Five Questions for Tanya Selvaratnam

Tanya Selvaratnam

Tanya Selvaratnam (in a still from Documenta-commissioned "9 Scripts from a Nation at War")

Name: Tanya Selvaratnam
Title/Occupation: Performer/Producer/Activist
Organization/Company: primary theater affiliations have been as an Associate or Company Member with The Wooster Group, The Builders Association, and Performance Media Studio (Jay Scheib); and primary film affiliations have been as a producer with Di San Luca Films, Aubin Pictures, and Internet Stories Productions
URL: theater links —,,; some of my films —,

1. Where did you grow up and how did you end up where you are now?

I was born in Sri Lanka, actually I was born in Ceylon, and a year later the country became Sri Lanka. When I was a baby, my mother and I moved to California where my father had already set up a home for us. As an adult, after graduate school, I was in NYC for 14 years, 12 of which I spent mostly on the road with The Wooster Group and The Builders Association. Right now, I am in Cambridge, MA, and I ended up here because last year I married Jay Scheib who teaches at MIT and makes theater.

2. Which performance, song, play, movie, painting or other work of art had the biggest influence on you and why?

The Wooster Group’s short film “Flaubert Dreams of Travel But The Illness of His Mother Prevents It” – I saw it on PBS’ Alive From Off Center when I was a teenager. Ironically, if I hadn’t been watching television that night, I wouldn’t have known the work of The Wooster Group since they never played in my hometown of Long Beach, CA. My life would have been completely different, because many years later, I wouldn’t have slipped a note under the door of The Performing Garage (The Wooster Group’s home base) saying how much I admire their work and would love to work with them, which means I would have never given up graduate school to join the company.

3. What skill, talent or attribute do you most wish you had and why?

Singing. I love to sing and have even done so in shows, but I can’t really hold a tune. Recently, I played Rock Star, with Andrew Andrew on drums and guitar and Jay on bass, and I scored 99% as the singer, so maybe I’m being hard on myself.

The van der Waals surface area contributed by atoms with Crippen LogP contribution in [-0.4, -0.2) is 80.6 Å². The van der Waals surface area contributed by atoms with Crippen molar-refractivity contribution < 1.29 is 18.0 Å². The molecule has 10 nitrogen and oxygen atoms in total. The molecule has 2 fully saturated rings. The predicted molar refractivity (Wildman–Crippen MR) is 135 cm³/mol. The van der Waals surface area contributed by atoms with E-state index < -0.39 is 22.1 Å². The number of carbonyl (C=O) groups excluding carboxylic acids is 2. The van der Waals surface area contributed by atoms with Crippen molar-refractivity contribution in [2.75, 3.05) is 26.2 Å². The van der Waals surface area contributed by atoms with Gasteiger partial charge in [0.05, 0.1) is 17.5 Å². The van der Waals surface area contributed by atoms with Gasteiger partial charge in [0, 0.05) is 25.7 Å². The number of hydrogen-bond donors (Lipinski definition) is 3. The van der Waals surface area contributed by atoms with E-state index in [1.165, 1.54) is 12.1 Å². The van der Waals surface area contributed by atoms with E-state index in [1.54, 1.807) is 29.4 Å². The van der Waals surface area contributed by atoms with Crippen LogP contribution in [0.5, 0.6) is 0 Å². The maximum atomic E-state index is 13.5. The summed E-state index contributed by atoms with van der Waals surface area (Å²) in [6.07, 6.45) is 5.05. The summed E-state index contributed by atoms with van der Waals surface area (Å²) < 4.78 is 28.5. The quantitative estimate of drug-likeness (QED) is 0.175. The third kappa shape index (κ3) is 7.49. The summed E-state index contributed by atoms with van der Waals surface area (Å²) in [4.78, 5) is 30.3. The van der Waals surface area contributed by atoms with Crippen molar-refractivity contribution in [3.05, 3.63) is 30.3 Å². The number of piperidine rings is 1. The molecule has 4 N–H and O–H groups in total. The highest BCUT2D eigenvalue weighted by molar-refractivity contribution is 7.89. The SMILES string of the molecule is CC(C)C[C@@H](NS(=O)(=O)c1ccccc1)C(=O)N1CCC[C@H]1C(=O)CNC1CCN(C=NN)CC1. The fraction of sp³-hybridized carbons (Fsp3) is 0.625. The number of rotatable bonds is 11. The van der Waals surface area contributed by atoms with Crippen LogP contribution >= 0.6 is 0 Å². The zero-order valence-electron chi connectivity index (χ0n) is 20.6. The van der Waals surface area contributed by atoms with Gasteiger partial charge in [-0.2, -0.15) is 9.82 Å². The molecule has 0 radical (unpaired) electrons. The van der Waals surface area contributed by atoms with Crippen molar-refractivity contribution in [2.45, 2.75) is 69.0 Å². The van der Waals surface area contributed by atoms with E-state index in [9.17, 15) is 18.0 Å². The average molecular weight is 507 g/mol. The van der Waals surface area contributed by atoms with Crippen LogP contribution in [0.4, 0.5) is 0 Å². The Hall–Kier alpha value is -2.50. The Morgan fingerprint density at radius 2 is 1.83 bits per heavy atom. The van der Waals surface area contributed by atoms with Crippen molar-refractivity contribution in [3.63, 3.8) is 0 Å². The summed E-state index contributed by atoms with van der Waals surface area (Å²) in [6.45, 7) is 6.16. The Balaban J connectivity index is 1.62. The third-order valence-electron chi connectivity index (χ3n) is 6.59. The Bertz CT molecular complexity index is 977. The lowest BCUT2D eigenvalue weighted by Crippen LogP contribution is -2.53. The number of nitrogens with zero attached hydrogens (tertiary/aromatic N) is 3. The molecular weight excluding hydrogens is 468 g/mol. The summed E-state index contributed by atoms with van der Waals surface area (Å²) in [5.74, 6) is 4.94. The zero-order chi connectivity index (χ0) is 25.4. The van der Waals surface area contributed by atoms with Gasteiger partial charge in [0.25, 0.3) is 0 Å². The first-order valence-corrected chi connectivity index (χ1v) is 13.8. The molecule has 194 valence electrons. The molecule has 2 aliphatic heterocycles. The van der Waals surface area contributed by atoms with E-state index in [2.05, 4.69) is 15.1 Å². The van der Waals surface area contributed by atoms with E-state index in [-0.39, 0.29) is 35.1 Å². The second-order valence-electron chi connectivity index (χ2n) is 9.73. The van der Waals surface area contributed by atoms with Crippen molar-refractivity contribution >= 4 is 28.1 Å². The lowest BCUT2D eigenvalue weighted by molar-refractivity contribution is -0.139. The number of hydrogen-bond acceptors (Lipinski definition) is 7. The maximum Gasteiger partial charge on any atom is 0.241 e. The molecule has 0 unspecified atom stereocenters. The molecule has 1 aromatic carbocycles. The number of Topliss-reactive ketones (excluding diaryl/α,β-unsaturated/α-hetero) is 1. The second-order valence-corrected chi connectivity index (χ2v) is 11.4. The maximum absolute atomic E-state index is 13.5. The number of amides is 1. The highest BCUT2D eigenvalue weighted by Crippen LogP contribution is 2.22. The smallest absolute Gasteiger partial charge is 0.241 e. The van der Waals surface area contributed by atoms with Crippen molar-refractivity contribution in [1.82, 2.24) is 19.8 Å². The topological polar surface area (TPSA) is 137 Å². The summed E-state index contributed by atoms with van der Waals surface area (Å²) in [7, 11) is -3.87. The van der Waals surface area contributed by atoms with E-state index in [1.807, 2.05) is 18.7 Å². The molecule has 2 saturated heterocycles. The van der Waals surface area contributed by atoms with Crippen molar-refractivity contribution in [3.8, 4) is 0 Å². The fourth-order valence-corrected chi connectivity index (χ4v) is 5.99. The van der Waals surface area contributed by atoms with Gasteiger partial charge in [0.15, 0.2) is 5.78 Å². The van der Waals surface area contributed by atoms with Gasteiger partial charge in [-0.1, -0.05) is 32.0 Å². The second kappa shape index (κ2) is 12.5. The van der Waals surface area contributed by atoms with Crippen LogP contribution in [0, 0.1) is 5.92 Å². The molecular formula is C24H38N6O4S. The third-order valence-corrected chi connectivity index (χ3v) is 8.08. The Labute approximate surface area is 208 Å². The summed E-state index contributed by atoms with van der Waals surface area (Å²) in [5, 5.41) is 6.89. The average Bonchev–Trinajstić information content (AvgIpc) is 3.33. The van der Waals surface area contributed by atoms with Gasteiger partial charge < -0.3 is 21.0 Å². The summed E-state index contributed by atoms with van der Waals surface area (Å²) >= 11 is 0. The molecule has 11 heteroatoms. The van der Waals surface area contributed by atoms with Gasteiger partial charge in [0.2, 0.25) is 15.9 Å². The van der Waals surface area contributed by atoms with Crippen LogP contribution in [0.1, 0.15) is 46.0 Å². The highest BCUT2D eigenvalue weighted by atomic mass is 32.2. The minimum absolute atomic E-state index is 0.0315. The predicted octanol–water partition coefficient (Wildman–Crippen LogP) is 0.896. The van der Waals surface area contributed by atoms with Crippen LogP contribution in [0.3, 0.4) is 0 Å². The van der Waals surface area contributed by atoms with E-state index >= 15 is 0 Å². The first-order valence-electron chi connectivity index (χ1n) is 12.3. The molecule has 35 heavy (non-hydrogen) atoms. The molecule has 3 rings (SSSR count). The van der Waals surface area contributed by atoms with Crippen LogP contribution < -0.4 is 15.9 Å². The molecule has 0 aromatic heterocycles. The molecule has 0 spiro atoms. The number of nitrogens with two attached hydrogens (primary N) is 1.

4. What do you do to make a living? Describe a normal day.

I make a living performing but also producing movies. Last year, I spent a lot of time working with Jay on three different shows; now I am focused on the release of two films I produced: Chiara Clemente’s OUR CITY DREAMS about five decades of women artists in New York and Catherine Gund’s WHAT’S ON YOUR PLATE? about children and food politics. In addition to having a job, I’ve been lucky with real estate. I didn’t have much money to work with, but I always believed in the importance of owning property, and the last two places I owned appreciated enormously before I sold them. To supplement my income, I have done tech support and office management consulting, and I have edited papers and done research for the World Health Organization. My last freelance producing project was handling press and logistics as the Artist Liaison for the Rubell Family Collection’s 30 Americans exhibition. Every day is different.

5. Have you ever had to make a choice between work and art? What did you choose, why, and what was the outcome?

I didn’t have to choose between work and art, because art became my work, both as a performer and film producer. But I did have to choose between one type of work that involved art and another that didn’t. In college, I thought eventually I would become a Chinese Legal Historian or diplomat. After graduation and before graduate school, I was working and doing research at the Center for Chinese Legal Studies at Columbia Law School, while simultaneously working as an assistant for Anna Deavere Smith. Then my father died, and happiness was more important than anything, and theater made and continues to make me very happy. Anna as well as Elizabeth Lecompte and Kate Valk have been extraordinary role models for me, and if not for them, I wouldn’t have felt that theater could be a profession and not just a hobby. If I hadn’t followed their lead, I wouldn’t be doing what I am now and I wouldn’t have met Jay. Visitors are welcome at our little house in Cambridge.


Tanya’s film Our City Dreams, will be shown on the Sundance Channel on Monday, May 25 at 7 p.m.

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